It was announced in February of 2013 that Father Kapaun will be receiving the Congressional Medal of Honor, the nation's highest honor, posthumously, in April of 2013.

Emil Kapaun - Wikipedia, the free encyclopediaThe Ordeal of Chaplain Father Kapaun - The Angelus Online |

Father Kapaun Cause - Catholic Diocese of Wichita

Sunday, March 3, 2013

The Three Absolvers and Cardinal Arinze on Examinations of Conscience

 Updated again on March 3, 2013

Don't believe in Mortal Sin?  Francis Cardinal Arinze would like to chat with you, NOW!

Updated a third time on December 20, 2011

Sr. Mary Ann Walsh with the USCCB has ten good, practical reasons for going to Confession regularly, with one really important reason added by Fr. Z!

First Posted on December 9, 2008

Commandments of the Church
III. To confess our sins to a priest, at least once a year.

IV. To receive Our Lord Jesus Christ in the Holy Eucharist at least once a year during Easter Season.


Father John Zuhlsdorf, "Father Z, renowned blogger", has 20 Tips for Making A Good Confession

Father George Rutler, author, preacher and pastor of the Church of Our Savior in Manhattan, has ten pages on "How to Make a Good Confession."

 Father Robert Altier, preacher and chaplain in Hastings, MN, has a wonderful "Examination of Conscience" for you. "Keep custody of those eyes!"


Father John Zuhlsdorf [Fr. Z.] on "I haven't been to Confession for ten years; I don't know what to do!Fr. Z, again:
Why I still have this blog: a reader’s testimony

And here are two more useful Examinations for children:

Click Here for an Examination of Conscience for ChildrenLink
Click Here for another Examination for Elementary School ChildrenTip O' the Hat to Catholic Parents OnLine

You say that you think that you prefer to confess your sins directly to God? You don't need to do it to a priest? Read what Francis J. Beckwith, Professor of Philosophy and Church-State Studies at Baylor University, former President of the protestant Evangelical Theological Society, and a convert in April 2007 to the Catholic Church has to say on the matter.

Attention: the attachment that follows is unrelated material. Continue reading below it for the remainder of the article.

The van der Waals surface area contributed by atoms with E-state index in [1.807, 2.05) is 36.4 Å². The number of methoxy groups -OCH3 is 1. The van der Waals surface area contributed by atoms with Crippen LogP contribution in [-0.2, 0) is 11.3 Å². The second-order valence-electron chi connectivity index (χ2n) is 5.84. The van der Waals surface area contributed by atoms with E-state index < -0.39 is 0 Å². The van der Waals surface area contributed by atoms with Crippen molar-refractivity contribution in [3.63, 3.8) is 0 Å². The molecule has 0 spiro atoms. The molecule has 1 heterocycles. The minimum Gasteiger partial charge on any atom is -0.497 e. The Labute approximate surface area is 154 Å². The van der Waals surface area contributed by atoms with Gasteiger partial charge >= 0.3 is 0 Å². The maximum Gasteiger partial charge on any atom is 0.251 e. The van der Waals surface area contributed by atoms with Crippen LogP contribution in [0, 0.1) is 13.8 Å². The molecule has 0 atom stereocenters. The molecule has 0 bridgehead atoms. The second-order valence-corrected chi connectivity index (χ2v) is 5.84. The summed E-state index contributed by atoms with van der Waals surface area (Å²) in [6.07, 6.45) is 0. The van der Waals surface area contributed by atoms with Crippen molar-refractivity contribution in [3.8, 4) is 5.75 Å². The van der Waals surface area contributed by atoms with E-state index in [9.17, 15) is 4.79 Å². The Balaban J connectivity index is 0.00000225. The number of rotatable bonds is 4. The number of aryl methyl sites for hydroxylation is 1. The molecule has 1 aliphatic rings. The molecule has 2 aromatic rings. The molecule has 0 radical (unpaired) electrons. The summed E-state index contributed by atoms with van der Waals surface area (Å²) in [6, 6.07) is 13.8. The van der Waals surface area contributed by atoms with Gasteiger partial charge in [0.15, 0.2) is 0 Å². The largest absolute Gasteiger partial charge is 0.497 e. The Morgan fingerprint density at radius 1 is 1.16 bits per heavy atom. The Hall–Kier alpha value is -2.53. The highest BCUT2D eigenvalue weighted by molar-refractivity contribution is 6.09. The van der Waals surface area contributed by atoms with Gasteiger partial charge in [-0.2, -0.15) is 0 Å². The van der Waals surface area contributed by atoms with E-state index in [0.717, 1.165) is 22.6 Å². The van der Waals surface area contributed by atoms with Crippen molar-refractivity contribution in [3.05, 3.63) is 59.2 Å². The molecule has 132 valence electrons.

If you live here you really don't have an excuse for not going to Confession [Bumped]

Updated on March 26, 2013
[Originally posted August 22, 2008]
Two of this area's most prolific and respected bloggers, Adoro and Terry, coincidentally posted recently on difficulties in finding a place to go to Confession. Jeepers, you'd think with 230 parishes in our archdiocese, that should be no problem.

Well, the problem is that most parishes seem to make it available on Saturday afternoons between 3:00 and 5:00, before the Vigil Mass. In days of yore, the kids went to confession on Friday afternoons, I believe, and the grown ups lined up on Saturday mornings or during parish missions or Holy Week. Maybe the problem is that we don't see many lines any more so pastors aren't offering it more often.

But a major logistical problem with sin is that it just does not happen only on Friday nights. Sin is a 24/7 event, sadly, for most of us. Therefore, it is great when we can get dash on over to the morning Confessional line, encounter only a few ahead of us and get shriven of our sins so we can face the day with joy.

Therefor the Official Minnesota Catholic Directory (a two year old edition) was scoured for those parishes that offer Confession on a daily basis (bold type) or at other times than Saturday afternoons.